The five new centres across England have been made possible through a £7 million Government investment as part of the Life Sciences Industrial Strategy and Life Sciences Sector Deal 2, which sets out a series of measures to strengthen the UK environment for clinical research, while ensuring the country is at the forefront of medical science and the development of innovative new treatments for years to come. The centres will increase the NHS’s capacity to deliver vital research for patients, while decreasing the time it takes to set-up late-phase commercial trials within the NHS - improving the UK’s competitiveness in the global market and providing opportunities for patients to benefit from early access to innovation.

Dr William van’t Hoff, Chief Executive of the NIHR Clinical Research Network, said: “I am delighted to see funding awarded to these five centres across England. They will really increase opportunities for patients in the NHS to take part in research, will benefit the NHS  and provide important investment to the country.

“The importance of clinical research has never been more evident than in the COVID-19 pandemic. The NIHR has been able to help fund and to support key research studies and trials into the basis, genetics, prognosis and, critically, to offer potential treatments, including the largest global clinical treatment trial in COVID-19. These centres now give us a further dimension and opportunity to offer large scale trials, for instance in vaccines for COVID-19, and to help deliver those at pace and scale. Looking further, they will help us build on our position as a great country to support life-sciences research.”

“The investment in these new centres will also significantly increase the NHS’s capacity to deliver research - benefiting the UK economy by attracting more life science investment in the UK, while creating jobs and generating income and savings for the NHS trusts who will deliver them - a welcome boost for our country’s health service.”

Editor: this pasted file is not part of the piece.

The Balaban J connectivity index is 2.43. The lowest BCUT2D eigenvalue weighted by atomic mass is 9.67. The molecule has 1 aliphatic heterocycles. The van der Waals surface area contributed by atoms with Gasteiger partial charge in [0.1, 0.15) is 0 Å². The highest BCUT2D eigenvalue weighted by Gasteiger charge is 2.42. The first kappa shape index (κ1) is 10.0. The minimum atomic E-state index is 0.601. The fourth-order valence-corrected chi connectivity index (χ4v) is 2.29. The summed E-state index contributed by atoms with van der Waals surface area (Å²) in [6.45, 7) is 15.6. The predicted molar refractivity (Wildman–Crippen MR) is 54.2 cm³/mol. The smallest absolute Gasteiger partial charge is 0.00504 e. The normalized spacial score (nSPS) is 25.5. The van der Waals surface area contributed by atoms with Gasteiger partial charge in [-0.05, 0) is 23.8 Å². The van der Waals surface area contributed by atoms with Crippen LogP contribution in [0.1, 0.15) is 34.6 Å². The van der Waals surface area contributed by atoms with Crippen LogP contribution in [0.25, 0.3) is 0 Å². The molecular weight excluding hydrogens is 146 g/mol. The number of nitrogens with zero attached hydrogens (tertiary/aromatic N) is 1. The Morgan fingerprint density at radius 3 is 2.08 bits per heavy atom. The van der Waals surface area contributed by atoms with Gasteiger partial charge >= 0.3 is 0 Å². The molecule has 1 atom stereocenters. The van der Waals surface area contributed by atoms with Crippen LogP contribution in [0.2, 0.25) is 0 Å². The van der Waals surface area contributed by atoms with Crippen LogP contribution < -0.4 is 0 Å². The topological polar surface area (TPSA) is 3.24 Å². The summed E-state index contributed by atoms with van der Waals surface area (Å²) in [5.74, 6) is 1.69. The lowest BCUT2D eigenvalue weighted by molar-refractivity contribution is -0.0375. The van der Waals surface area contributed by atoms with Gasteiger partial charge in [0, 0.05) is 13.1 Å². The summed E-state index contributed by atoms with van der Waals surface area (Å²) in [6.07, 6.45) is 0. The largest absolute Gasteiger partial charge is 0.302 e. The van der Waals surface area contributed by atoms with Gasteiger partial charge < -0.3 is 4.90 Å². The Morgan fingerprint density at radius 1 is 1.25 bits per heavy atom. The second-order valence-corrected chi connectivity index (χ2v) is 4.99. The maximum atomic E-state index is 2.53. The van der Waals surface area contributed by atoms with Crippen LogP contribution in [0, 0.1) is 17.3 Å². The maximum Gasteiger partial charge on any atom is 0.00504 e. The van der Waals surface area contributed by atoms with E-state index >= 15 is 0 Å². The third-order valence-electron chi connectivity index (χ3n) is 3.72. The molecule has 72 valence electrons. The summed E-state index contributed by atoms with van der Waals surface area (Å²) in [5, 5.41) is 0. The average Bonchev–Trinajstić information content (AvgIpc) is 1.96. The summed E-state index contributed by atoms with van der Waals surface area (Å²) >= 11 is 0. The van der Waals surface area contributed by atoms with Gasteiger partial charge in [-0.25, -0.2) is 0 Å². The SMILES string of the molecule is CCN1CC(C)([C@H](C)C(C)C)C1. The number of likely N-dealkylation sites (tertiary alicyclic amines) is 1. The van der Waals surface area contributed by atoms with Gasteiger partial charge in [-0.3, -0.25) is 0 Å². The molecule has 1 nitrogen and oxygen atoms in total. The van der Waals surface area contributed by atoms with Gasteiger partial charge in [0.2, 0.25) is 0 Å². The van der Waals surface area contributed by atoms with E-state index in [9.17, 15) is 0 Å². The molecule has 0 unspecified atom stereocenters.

Case Study - Clive Ritchie

Clive Ritchie has been part of a clinical trial at the RD&E since January. The phase III trial is testing the use of diabetes treatments in cardiac and stroke patients.

Clive attends the medical outpatients department at the RD&E once a month - Clive’s existing conditions make taking blood for tests challenging sometimes, so it’s ideal for him to be able to access the specialist facilities at the hospital.

Under the double-blind conditions of the trial, neither Clive nor Andy Rosser - the research nurse supporting Clive in the study – know whether he is in the half of trial subjects receiving the treatment or a placebo, but Clive thinks taking part is worth it nonetheless:

“I saw the trial advertised in the cardiac unit at the RD&E, and I just wanted to be able to help people with similar conditions in the future.

“Although I don’t know if I’m receiving the treatment or the placebo, being part of the trial and receiving regular tests means my other conditions are being monitored more carefully.

“I feel privileged to be allowed to participate – only 17,000 people worldwide are on this trial, so I’m pleased for myself, but also happy if I can help others.

“I’ve been very well looked after, and I would say the more people who can take part the better – without clinical trials medicine can’t move forward.”